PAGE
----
4-month sleep regression: What it is and how to survive it

If you're a parent of a young infant, chances are you've heard about the dreaded 4-month sleep regression. Learn what this means for your baby and how you can help them out by transitioning through the phase as quickly as possible.

Sleep regressions happen when your baby’s sleep schedule shifts. During a sleep regression, your baby is much more likely to wake in the night and have difficulty going back to sleep. Sometimes babies struggle with sleep, but your baby’s inability to sleep isn't necessarily a sleep regression.

For babies that do show signs of regressions, it's important to understand why they’re going through these changes. If your baby experiences a sleep regression, it’s likely to happen around the 4-month mark, although every baby is different.

Why do sleep regressions happen?

Sleep regressions often happen due to your baby’s neurological development. Sleep regressions can also be due to your baby’s rolling, kicking, and turning movements whilst asleep, but this isn't at the heart of what causes them.

The brain changes that happen at this age can become quite overwhelming for them to process, so your baby’s sleep can change drastically. At 4 months, babies develop a more defined sleep cycle and start sleeping more like an adult than a newborn. Your baby has to cycle through sleep stages, and they begin to produce their own sleep hormone (melatonin). 

In the newborn stage, your baby is much more likely to be able to sleep at any time. Once they reach the 4-month mark, you might notice that sleeping isn’t as easy anymore, resulting in overtiredness and fussiness.

How do I know that it’s not a sleep regression?

Sometimes your baby can have trouble sleeping for other reasons. However, the difference is that these other issues don’t generally last more than a couple of days and are easier to handle. Some things that can affect your baby’s sleep are:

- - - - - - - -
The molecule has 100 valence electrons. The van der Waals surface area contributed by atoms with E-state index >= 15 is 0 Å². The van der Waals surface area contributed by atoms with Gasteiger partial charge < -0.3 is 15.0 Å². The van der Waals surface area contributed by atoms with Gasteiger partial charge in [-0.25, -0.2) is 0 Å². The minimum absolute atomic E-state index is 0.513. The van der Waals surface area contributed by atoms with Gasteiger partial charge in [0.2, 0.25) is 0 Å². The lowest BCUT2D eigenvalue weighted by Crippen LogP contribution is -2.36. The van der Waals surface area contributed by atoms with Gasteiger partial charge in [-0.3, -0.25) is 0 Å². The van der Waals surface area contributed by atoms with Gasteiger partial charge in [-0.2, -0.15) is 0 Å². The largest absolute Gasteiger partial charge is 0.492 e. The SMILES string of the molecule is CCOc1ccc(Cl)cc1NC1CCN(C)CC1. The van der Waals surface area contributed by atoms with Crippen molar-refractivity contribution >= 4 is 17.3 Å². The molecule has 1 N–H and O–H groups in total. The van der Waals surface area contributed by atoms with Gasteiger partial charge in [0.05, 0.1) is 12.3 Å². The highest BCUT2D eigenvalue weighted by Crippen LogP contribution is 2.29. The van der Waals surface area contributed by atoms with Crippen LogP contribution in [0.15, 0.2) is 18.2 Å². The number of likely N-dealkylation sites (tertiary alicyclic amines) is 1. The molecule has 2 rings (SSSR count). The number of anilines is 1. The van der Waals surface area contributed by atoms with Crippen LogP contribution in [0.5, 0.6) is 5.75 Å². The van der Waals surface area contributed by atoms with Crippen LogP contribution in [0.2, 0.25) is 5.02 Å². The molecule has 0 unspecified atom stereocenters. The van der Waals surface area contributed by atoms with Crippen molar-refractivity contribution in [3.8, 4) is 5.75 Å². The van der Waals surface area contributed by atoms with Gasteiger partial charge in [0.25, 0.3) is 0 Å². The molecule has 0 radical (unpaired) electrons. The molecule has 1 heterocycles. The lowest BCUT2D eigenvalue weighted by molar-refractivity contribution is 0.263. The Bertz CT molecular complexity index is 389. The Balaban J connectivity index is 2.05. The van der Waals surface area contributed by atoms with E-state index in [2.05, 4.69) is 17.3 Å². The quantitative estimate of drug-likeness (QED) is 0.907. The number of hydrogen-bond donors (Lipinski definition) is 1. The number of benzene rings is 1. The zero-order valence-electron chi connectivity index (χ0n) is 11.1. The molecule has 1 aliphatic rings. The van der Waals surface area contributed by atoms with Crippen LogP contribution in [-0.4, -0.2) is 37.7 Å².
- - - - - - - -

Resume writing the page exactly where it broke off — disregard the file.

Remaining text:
• Periods of nap transitions (such as changing how often your baby naps)
  • Whether your baby is awake for longer wake times during the day, so they’re less tired at night
  • Sleep alterations due to travelling
  • Moving into a new house
  • A change in the parent’s sleep schedule
  • Separation anxiety
  • Teething
  • Growth spurts

If it’s not a sleep regression, your baby will likely settle down again in a few days. However, if your baby continues struggling to sleep, it may be a sleep regression.

What are the signs of a sleep regression?

The most common description by parents of a sleep regression is that their baby is sleeping well, and then, out of nowhere, their sleeping pattern changes dramatically. Other signs to look out for are:

  • An increase in night-waking
  • Increased crying and fussiness
  • Missed or shorter naps (catnapping)
  • Your baby is overtired when awake

How can my baby self soothe?

As mentioned before, your baby’s way of sleeping will change during a sleep regression. They may start catnapping more (a very light, short sleep) and be exhausted for bedtime because catnaps are the least refreshing type of nap for babies. 

It’s important to allow your baby to self soothe little by little from the first months of their life, as it can benefit their napping and night-time sleep later on. 

Self-soothing (or self-settling) means allowing your baby to develop the ability to fall asleep without the parents’ help. It’s something that any baby can do if everything is aligned correctly, such as their awake times, bedtime routines, and environment. 

Babies around this age are especially sensitive to light, and the slightest change in a room can trigger them to wake up. There are some other positive sleep associations you might want to include (even for naps), such as pacifiers and sleep sacks. 

As a parent, you may be used to reacting to every single sound or movement your baby makes and proceed to settle them immediately. However, when you immediately try to soothe your baby, you’re not giving your baby the chance to work on the new skill of self-soothing.

Self soothing doesn't mean leaving the baby to cry out. Instead, it has to be done little by little. In the beginning, self-soothing should involve more physical contact from the parents before changing to more vocal support. Eventually, your baby will be able to self-soothe independently. 

Final thoughts from Kami

Sleep regressions usually last between 2 to 4 weeks, and some parents might need some extra support and guidance during this time - this is completely fine. This is typically a very popular time to reach out to a sleep consultant. A consultant can provide medical advice and help promote healthy sleep habits for your baby.

Understanding what sleep regressions are and knowing what you can do to control them can help when your baby starts to fuss. Ultimately, you can’t manage every second of your baby’s sleep at this stage in their life, but you can be there for the journey and adapt if they’re having trouble.

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